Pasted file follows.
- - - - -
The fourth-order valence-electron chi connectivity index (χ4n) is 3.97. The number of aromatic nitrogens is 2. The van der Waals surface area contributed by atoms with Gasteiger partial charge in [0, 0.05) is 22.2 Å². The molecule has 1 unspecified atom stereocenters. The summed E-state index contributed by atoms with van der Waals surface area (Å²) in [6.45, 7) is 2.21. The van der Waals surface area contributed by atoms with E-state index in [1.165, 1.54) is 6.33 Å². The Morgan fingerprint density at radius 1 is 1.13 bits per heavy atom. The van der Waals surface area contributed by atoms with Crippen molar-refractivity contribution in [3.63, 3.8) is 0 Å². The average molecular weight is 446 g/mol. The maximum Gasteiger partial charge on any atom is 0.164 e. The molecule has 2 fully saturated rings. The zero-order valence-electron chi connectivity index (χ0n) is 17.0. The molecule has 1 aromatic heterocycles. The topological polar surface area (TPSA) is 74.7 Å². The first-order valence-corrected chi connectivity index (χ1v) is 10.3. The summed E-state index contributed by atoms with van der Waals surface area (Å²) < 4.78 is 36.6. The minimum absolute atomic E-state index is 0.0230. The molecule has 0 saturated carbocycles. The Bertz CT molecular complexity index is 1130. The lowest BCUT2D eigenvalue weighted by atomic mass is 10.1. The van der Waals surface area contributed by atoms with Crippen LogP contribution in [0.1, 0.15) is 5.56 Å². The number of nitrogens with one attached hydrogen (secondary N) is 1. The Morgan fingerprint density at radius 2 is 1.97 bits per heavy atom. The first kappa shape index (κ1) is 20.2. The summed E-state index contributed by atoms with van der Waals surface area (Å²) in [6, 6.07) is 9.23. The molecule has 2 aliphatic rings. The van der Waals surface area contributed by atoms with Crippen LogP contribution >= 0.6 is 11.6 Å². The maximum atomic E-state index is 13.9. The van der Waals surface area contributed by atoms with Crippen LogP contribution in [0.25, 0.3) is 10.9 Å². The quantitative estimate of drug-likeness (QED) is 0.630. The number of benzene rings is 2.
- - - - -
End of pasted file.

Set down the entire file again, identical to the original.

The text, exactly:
The fourth-order valence-electron chi connectivity index (χ4n) is 3.97. The number of aromatic nitrogens is 2. The van der Waals surface area contributed by atoms with Gasteiger partial charge in [0, 0.05) is 22.2 Å². The molecule has 1 unspecified atom stereocenters. The summed E-state index contributed by atoms with van der Waals surface area (Å²) in [6.45, 7) is 2.21. The van der Waals surface area contributed by atoms with E-state index in [1.165, 1.54) is 6.33 Å². The Morgan fingerprint density at radius 1 is 1.13 bits per heavy atom. The van der Waals surface area contributed by atoms with Crippen molar-refractivity contribution in [3.63, 3.8) is 0 Å². The average molecular weight is 446 g/mol. The maximum Gasteiger partial charge on any atom is 0.164 e. The molecule has 2 fully saturated rings. The zero-order valence-electron chi connectivity index (χ0n) is 17.0. The molecule has 1 aromatic heterocycles. The topological polar surface area (TPSA) is 74.7 Å². The first-order valence-corrected chi connectivity index (χ1v) is 10.3. The summed E-state index contributed by atoms with van der Waals surface area (Å²) < 4.78 is 36.6. The minimum absolute atomic E-state index is 0.0230. The molecule has 0 saturated carbocycles. The Bertz CT molecular complexity index is 1130. The lowest BCUT2D eigenvalue weighted by atomic mass is 10.1. The van der Waals surface area contributed by atoms with Crippen LogP contribution in [0.1, 0.15) is 5.56 Å². The number of nitrogens with one attached hydrogen (secondary N) is 1. The Morgan fingerprint density at radius 2 is 1.97 bits per heavy atom. The first kappa shape index (κ1) is 20.2. The summed E-state index contributed by atoms with van der Waals surface area (Å²) in [6, 6.07) is 9.23. The molecule has 2 aliphatic rings. The van der Waals surface area contributed by atoms with Crippen LogP contribution >= 0.6 is 11.6 Å². The maximum atomic E-state index is 13.9. The van der Waals surface area contributed by atoms with Crippen LogP contribution in [0.25, 0.3) is 10.9 Å². The quantitative estimate of drug-likeness (QED) is 0.630. The number of benzene rings is 2.